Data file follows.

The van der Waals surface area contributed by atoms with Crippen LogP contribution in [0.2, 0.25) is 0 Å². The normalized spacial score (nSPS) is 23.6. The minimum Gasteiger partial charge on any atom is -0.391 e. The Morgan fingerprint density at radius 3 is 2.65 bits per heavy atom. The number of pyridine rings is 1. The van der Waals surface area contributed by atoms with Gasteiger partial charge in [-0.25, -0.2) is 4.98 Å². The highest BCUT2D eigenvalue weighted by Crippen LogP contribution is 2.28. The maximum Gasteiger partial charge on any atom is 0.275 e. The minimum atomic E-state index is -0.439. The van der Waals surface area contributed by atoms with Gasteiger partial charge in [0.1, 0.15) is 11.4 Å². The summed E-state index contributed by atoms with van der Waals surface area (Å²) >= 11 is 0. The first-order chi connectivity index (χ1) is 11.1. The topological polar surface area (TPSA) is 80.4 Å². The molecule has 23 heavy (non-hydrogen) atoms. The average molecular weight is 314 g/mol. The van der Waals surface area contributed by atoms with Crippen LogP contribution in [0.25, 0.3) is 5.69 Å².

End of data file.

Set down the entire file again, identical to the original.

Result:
The van der Waals surface area contributed by atoms with Crippen LogP contribution in [0.2, 0.25) is 0 Å². The normalized spacial score (nSPS) is 23.6. The minimum Gasteiger partial charge on any atom is -0.391 e. The Morgan fingerprint density at radius 3 is 2.65 bits per heavy atom. The number of pyridine rings is 1. The van der Waals surface area contributed by atoms with Gasteiger partial charge in [-0.25, -0.2) is 4.98 Å². The highest BCUT2D eigenvalue weighted by Crippen LogP contribution is 2.28. The maximum Gasteiger partial charge on any atom is 0.275 e. The minimum atomic E-state index is -0.439. The van der Waals surface area contributed by atoms with Gasteiger partial charge in [0.1, 0.15) is 11.4 Å². The summed E-state index contributed by atoms with van der Waals surface area (Å²) >= 11 is 0. The first-order chi connectivity index (χ1) is 11.1. The topological polar surface area (TPSA) is 80.4 Å². The molecule has 23 heavy (non-hydrogen) atoms. The average molecular weight is 314 g/mol. The van der Waals surface area contributed by atoms with Crippen LogP contribution in [0.25, 0.3) is 5.69 Å².